Sunday, May 10, 2015

The Seven Deadly Sins of Educational "Reform"- A Buffalo Story by Publius

The Seven Deadly Sins (+1) of Educational “Reform” St. Bonaventure is a small, sleepy Franciscan catholic university in Olean, NY. Located among the gently rolling hills of the Allegheny Mountains. There is no prettier part of the country to visit in the Fall. The leaves of the Black Walnut, White Oak, Mountain Ash trees take on the vibrant hues of autumn while the bounty of Red Delicious, Cortland, Paula Red, McInstosh and Ida Reds ripen in the apple orchards. These bucolic surroundings inspire the undergraduates and Friars alike to love learning and to give kindly to their community. The university is named for St. Bonaventure who named by St. Francis of Assisi himself when he proclaimed “O buona ventura” after his prayers healed the young sickly boy. St. Bonaventure alumni include former NBA great Bob Lanier, six Pulitzer Prize recipients and five former Congressman. Bonnies also claims (or maybe disclaims) a former New York gubernatorial candidate whose campaign was derailed by his threatening antics and the release of a spate of emails containing sexist and racist remarks so vile the details are better left to history’s dustbin. That person now sits on the Buffalo Public Schools Board of Education purporting to have a mandate to close “failing” public schools and open profitable charters. That person who has wreaked bad fortune upon the kids of Buffalo’s public and charter schools is Carl Paladino. Nary a board meeting passes without his scripted claim that “I’m here for the children.” Recently, he has stopped making that false claim because the public’s boos and jeers drowned him into silence. To his credit, he marches forward undaunted, brash and loathed. Lying may be considered a venial sin. Lying in vain to claim concern for children as a ruse to profit financially may not be so venial. Educated in the liberal catholic theology of the 1960s, Carl’s sins could betray his alma mater and certainly betray his faith. His actions will speak to the seven deadly sins, plus one. Luxuria. The unbridled desire for money, fame and power. Tapestry Charter School is housed in a building owned by Carl’s son (only recently having been transferred to his possession from Carl himself). This, he and the Buffalo News claim, absolve him of any conflict of interest. Tapestry pays just short of $1,000,000 a year in rent. That’s roughly the salary of twenty teachers not teaching. The building cost $8 million to build, minus approximately $1 million in tax abatements and credits. Add in a 39% tax credit on investments in NYS and whoever owns that building is making a tidy profit. Soon the debt service will be (or already has been) satisfied by public tax dollars. Yet, the public does not and will never own the building. Carl claims Tapestry is a success. That was until, at a Board meeting a local education advocate obliterated this fact noting that minority, lower socioeconomic-status males perform well below state averages. Is using tax dollars to profit at the expense of a poor child’s education and wanting more lustful? Gula: Overindulgence of anything to point of waste, often at the expense of the needy. In addition to Tapestry, Carl’s charter school empire, though murky and hard to pin down includes the Charter School for the Applied Technologies among many others. It is housed in the former Holy Angels academy, another casualty of declining economics, Catholicism and community. It is New York’s largest charter housing grades K-12. In grades K-5, the classes average 140 students. Grades 6-8 average 130. Grade nine averages 120 and the school graduates 110. All the while, CSAT enjoys “not-for-profit” status, pays rent and kicks out the kids who they do not want. Is kicking poor children out of a school while claiming great academic success and reaping great profits gluttonous? Avaritia: A ravenous desire to possess material possessions beyond one’s needs. This winter saw the rebirth of grassroots democracy in Buffalo. Parents, students, community organizers, teachers and administrators alike attended Board meetings over and over. As the Carl’s crew continued to postpone, delay, ignore and obfuscate, the crowds grew larger, more vocal and overtly angered. Their plan was to move Tapestry and other local charter schools into four public buildings for free because the schools are considered “failing.” Even by Carl’s standards, he hit a new low when he called the district’s lawyer and parliamentarian “ignorant.” What great act of ignorance had this woman committed? None. She was and eventually did rule that the Board majority could not close debate as per Roberts Rules without a six-person vote. Carl complained while some stated, “We’ll be here as long as it takes to get this right for the students of Buffalo.” He retorted, “I don’t have all day. I have a business rot run.” The privatizer’s plan thwarted, Carl retreated to pouting and checking his cell phone. Is wanting to kick students in public schools out of their home school so that students in charter schools can have the building for free, while their previous building was slated to house a new rent-paying charter school greedy? Acedia: Failing to do what is right. With such a strong Franciscian education, it is perplexing that his deeds fail to reach the measure of his own education. Carl constantly does what is wrong. He harangues students and schools as failing, only presents a business-minded reform agenda replete with bottom-line favorable “reforms” and absent any initiatives that improve education. But, after all, he is a businessman. If he were an educator, he would defend the students and teachers in the Buffalo Schools; he would defend the public from the avarice of those who would take from the nation’s poorest children only to give more to the very few and sinfully wealthy; and he would suggest real educational reform that improves learning … not just the bottom-line. It is as if he sees the public coffers as his largesse oblige. Is not working in the public’s best interests sloth? Ira: The inability to control feelings of hatred and anger to such a degree that it causes conflict. “No.” That is the terse yet honest response Carl gave to a mother who asked if the Board would allow any public input during the current search for a new Superintendent. Threats to sue for slander are never followed up because even Carl (yes, he’s a lawyer also) knows his case would have no merit. Telling the truth about a conflict of interest causes no injury legally; it does appear to hurt Carl’s fragile ego. When a local African American woman Principal refused to respond to Carl’s personal lawyer concerning a work matter, Carl scribed an epic tirade full of accusations, insinuations and malice. The selfishness of racism and misogyny shown through painfully bright. When the current Superintendent did not do the privatizer’s bidding, Carl whined about his “treachery and betrayal.” Is bullying those who are not compliant to your will wrath? Invidia: Coveting your neighbor’s characteristics, gifts or possessions. For a guy whose income comes overwhelmingly from the public coffers, using one’s position on a school board to direct expenditures to your – I’m sorry, your son’s – real estate company clearly seems incongruous. Bathing in a sea of plenty from high interest rates, buildings sold to charter companies for ten times their market value and a steady stream of public tax dollars rolling in every month, one would think this largesse would satiate. It does not. It begs the question: who is the real welfare queen? Carl was recently asked what he thought of the long-overdue teachers contract and the fact that Buffalo teachers, on average, earn $20,000 less than the average of surrounding districts. When asked what type of raise the teaches should get, he said something like, “They’re not getting another nickel.” Is profiting from a steady stream of public tax dollars while wanting more and refusing to pay employees fair wages envy? Superbia: A sense of superiority coupled with the disdain for other’s accomplishments. Hell-bent on closing public schools, Carl was asked what concern he had for the 249 teachers who were losing their jobs in the schools the Board insists on closing. His curt response was, “I don’t give a fuck.” No question here. This is arrogant hubris. One last biblical sin will bring Carl’s actions and lack of moral character full circle. Vangloria: Unjustified boasting. Culled all together, Carl’s actions as described demonstrate the real dangers of his narcissism and the narcissism of neo-liberal educational “reform.” Last week’s public Board meeting marked an important turning point in Buffalo’s struggle against privatization. The public showed its disdain for the Board majority. It was repeatedly made clear that the public had lost faith in the Board. One speaker demanded that Carl resign, his hate stare was called out directly by another complimented with a “I’m not afraid of you” retort. Compounding this tension, the Board majority stayed mute all night. The longer they said nothing, the more angered the public became. At one point, an impassioned mother put the Board majority on notice proclaiming vociferously: “When you try to take the power from the people, the people will take the power back.” The public was not polite that night. The Board’s collective silence was refreshing, but it revealed something even more powerful. It was one of those we-know-that you-know-that-we-don’t-believe-your-rhetoric-anymore-type of evenings. It was an historic, but dangerous turning point. In 2013, Carol Burris cited internationally renown education scholar Thomas Sergiovanni’s book, Moral Leadership, to make her argument that the New York State Department of Education, under John King’s calamitous leadership, had lost the moral authority to lead. The same argument applies in Buffalo. Carl and his cast of characters have not built a “followership.” Put in other words, they have no public support. One speaker even publicly revoked Carl’s supposed mandate by proclaiming, “Listen to the people here tonight: we are your new mandate.” The absence of moral authority does not mean the majority voting bloc on the Buffalo Public School Board has lost it power. In fact, that’s all they have left: power. They have a 5-4 voting bloc and their loyalty to each other is unyielding. But power sans moral authority renders their power absolute. History is full of examples of those who have usurped the public’s power, tried to silence their collective voice and lost the consent of the govern. Like educational “reformers” across the US, the current Buffalo Board of Education majority has ripped apart the fabric of democracy and shredded the social contract. Lord Acton’s words best describe the fine mess Buffalo’s Board of Education has created; “Power tends to corrupt, and absolute power corrupts absolutely. Great men are always bad men.”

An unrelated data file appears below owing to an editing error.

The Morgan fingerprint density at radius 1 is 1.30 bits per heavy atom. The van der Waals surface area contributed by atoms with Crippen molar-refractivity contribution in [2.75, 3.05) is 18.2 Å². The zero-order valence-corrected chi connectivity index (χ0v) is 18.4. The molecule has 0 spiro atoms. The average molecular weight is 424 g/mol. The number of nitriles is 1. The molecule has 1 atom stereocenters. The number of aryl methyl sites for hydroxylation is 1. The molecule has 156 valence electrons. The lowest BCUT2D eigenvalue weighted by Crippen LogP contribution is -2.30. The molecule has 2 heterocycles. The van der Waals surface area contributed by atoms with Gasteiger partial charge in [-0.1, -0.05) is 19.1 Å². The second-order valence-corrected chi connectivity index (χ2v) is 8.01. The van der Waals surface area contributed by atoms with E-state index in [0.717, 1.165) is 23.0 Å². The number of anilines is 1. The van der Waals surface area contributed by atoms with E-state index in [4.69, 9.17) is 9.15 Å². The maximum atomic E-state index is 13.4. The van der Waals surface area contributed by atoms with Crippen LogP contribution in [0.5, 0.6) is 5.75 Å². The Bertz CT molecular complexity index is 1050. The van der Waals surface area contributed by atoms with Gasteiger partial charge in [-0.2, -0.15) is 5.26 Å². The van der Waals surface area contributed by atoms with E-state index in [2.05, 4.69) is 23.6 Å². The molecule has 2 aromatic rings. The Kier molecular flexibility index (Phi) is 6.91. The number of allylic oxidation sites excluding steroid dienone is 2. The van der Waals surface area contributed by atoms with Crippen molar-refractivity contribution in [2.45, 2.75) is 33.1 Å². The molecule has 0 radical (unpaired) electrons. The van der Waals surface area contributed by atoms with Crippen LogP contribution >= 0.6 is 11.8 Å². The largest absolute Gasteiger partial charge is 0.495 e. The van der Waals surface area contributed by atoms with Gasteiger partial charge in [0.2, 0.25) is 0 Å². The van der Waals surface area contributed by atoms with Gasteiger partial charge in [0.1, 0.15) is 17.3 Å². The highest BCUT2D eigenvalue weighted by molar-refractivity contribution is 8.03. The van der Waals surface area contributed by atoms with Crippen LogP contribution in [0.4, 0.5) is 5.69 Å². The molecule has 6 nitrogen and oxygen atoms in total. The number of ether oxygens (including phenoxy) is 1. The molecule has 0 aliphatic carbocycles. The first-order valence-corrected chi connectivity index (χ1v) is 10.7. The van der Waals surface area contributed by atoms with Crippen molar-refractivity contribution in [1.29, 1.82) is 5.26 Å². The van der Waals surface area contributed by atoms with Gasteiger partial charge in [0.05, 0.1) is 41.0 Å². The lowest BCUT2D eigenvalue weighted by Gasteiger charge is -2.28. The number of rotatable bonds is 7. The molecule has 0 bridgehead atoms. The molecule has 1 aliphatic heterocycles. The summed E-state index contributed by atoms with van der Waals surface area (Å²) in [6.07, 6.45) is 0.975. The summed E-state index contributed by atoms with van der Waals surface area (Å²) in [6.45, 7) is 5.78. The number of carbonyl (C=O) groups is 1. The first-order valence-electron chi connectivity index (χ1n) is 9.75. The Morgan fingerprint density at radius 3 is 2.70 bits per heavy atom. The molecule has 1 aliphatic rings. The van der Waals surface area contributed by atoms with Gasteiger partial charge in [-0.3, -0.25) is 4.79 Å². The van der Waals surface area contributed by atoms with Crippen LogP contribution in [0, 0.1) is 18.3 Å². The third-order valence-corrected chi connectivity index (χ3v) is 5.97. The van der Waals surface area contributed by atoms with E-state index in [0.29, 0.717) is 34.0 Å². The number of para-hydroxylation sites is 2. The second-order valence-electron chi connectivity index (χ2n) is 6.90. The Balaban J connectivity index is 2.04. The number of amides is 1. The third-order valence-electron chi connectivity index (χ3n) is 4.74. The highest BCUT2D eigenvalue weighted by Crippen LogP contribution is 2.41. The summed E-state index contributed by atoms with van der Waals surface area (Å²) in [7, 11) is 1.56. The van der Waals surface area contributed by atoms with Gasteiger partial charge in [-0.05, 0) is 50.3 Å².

Buffalo is a microcosm of what is happening across the US. Fortunately, History also suggests that it is going to get worse before it gets better. Power does not yield power easily. Absolute power is even more resolute in maintaining the status quo. The battle in Buffalo has been long. At this point, it appears the well-funded, well-heeled privatizers are tiring and the battle-tested public is energized, organized and pissed-off. The public is resolute. The privatizers are likely to summons more troops given their support from local media, billionaires, our governor and our president. Wealth and arrogance sustain, but democracy always prevails. Stay tuned. One could imagine St. Francis lamenting in his grave, “O male ventura.”